The Sgian Dhu Issue 4

The-Sgian-Dhu-BannerThe Newsletter of The Queen’s Own Cameron Highlanders of Canada

Warrant Officers and Sergeants Club

Edited by CWO HJ O’Donnell #4 April 2009

Cameron Club Executive


CWO Brian Boyd

Wpg Inf Tac Gp RSM

Sgt James Clark


Sgt William Worden


Sgt Matt Lumsden




Sgt Dave Gibson


PMC’s Cameron Club Report:


The Robbie Burn’s 2009 AAR is mostly completed and we are now starting the planning cycle for the 2010 version. Highlights of the AAR in no particular order are:

  1. 2010 will be the 50th Cameron Robbie Burn’s Dinner since Capt (Ret’d) Russ Miller got them going again after WW 2. Get your ticket orders in early – Sgt Dave Gibson will be only too happy to take your money. He may even give you the ticket !


  1. Same venue. The Hotel Fort Garry venue is hard to beat, especially for the 50th. We can go downscale later if needs must.
  2. Ticket price – we will try to not to skin the flock but a certain amount of shearing is in fact necessary. We’ll see how the prices are when the contract comes up and work from there. Start saving $ 8 a month now and you should be Ok or close enough.
  3. We’ll try to keep the programme short enough to enjoy but get the key events covered.
  4. Thanks to all for your continued support.
From the Editor’s Desk:

This is issue #4. I have heard back from several of you and thank you for your support and suggestions.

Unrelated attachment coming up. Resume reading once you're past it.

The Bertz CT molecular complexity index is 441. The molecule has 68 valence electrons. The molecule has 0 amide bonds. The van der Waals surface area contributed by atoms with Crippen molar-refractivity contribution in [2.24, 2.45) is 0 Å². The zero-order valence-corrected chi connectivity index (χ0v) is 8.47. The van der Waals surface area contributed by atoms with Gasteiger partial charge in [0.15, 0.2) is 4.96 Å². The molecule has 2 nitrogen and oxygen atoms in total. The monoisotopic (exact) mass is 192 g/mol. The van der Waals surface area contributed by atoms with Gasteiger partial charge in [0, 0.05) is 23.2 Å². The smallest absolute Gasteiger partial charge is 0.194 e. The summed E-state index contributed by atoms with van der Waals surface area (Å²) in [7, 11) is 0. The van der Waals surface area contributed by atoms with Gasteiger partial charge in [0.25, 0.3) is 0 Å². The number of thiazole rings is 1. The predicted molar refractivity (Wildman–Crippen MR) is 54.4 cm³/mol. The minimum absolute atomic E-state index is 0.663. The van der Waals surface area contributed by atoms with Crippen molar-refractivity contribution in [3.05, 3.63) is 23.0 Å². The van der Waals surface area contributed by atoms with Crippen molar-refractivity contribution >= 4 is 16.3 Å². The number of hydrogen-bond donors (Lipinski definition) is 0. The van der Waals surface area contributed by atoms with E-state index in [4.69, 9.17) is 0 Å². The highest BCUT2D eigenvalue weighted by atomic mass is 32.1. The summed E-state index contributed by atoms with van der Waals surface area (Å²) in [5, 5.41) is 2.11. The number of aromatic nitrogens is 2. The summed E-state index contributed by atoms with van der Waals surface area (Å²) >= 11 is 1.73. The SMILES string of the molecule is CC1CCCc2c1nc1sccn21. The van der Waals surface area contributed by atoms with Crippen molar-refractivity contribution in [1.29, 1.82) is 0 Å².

The focus on this issue is once again mainly on articles from the last ROTO 03-08 and some Cameron History stuff as always. “The Low Road” was well received and will continue as long as I continue to get news from our far flung Cameron Clan members.

Sadly, this will be the first appearance of “The Low Road’ counterpart, “The High Road”. Capt. Dave Weldon was a well known fixture for those of us who used to go to the Annual WO’s & Sgt’s Kenora Bonspiel.

The sharp eyed will notice that the “Boots on the Ground” series by Sgt Tim Seeley is being presented in a reverse sequence with this instalment being # 5. This is because I didn’t open all my emails in the correct order and nothing whatsoever to do with Tim having had too many Tim Horton’s servings, or anything else for that matter. My apologies for this. I have not received the # 1 – # 4 issues though so when and if they arrive I’ll get them out to everyone.

My main target audience remains the serving and former mbrs of the Cameron WO’s & Sgt’s Club. My secondary audience is the other former mbrs of the Regiment, and I have received quite a few thoughts but no concerns on this point.

Cheers for now,

CWO Hugh O’Donnell

Former RSM Camerons of Canada


Upcoming Events:


Cameron Association:


Annual General Meeting: Bill Worden to info us re DGT, Locn, etc.

Expected dates:

  1. Limo night: expect it some time in Feb or early March
  2. Sgt Steve Smith and Erika are expecting another baby boy. Details on Facebook.
  3. Next ROTO out the door to CFB Shilo and points West – soon.
  4. Cameron Association Annual General Meeting – TBC.

Useful Links

Reserve Force Pension Buyback Program

Library & Archives Canada

Army News web site

The Maple Leaf newspaper (online)

Combat Camera (for images)